"Well, then the individual," amended Archie. "I suppose he'd
have to pay."
"It doesn't say so," I remarked mildly. "And according to my
"I'm quite sure your meaning is right, Mr. Carter," said Dolly in
an authoritative tone.
"As for the other motto, Archie," said I, "it merely means that a
woman considers all hours wasted which she does not spend in the
society of her husband."
"Oh, come, you don't gammon me," said Archie. "It means that the
sun don't shine unless it's fine, you know."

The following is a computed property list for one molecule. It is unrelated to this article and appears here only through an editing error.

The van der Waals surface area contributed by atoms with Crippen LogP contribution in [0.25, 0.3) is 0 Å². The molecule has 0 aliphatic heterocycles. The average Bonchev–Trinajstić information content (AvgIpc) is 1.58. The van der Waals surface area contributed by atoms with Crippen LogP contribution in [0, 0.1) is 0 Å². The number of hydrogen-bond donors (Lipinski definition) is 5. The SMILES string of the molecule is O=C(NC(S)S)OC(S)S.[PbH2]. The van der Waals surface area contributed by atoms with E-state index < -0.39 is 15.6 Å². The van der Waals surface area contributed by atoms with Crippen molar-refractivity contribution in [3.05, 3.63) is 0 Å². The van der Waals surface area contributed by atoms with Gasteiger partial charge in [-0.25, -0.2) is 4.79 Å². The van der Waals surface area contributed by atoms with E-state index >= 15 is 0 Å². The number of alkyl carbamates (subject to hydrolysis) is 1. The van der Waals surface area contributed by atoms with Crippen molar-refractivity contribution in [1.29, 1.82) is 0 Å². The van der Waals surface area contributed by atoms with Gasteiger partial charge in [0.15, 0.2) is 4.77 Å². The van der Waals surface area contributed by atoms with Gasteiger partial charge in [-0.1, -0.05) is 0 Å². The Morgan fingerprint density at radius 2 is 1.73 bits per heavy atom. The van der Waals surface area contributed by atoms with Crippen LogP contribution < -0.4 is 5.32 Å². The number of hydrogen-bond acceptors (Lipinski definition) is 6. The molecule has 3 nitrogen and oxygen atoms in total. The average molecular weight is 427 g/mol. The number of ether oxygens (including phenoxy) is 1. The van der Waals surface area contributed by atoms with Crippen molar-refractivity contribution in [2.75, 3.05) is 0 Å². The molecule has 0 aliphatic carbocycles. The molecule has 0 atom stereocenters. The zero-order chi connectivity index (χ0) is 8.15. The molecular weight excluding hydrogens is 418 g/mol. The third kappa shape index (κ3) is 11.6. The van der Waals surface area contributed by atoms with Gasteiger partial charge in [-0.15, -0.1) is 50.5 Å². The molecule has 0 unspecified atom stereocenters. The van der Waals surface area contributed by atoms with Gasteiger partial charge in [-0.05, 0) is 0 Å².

Archie delivered this remarkable discovery in a tone of great
"Oh, you dear old thing!" said Dolly.
"Well, it does you know," said he.
There was a pause. Archie kissed his wife (I am not complaining;
he has, of course, a perfect right to kiss his wife) and strolled
away toward the hothouses.
I lit another cigarette. Then Dolly, pointing to the stem of the
"Why, here's another inscription--oh, and in English?"
She was right. There was another--carelessly scratched on the
old battered column--nearly effaced, for the characters had been
but lightly marked--and yet not, as I conceived from the tenor of
the words, very old.
"What is it?" asked Dolly, peering over my shoulder, as I bent
down to read the letters, and shading her eyes with her hand.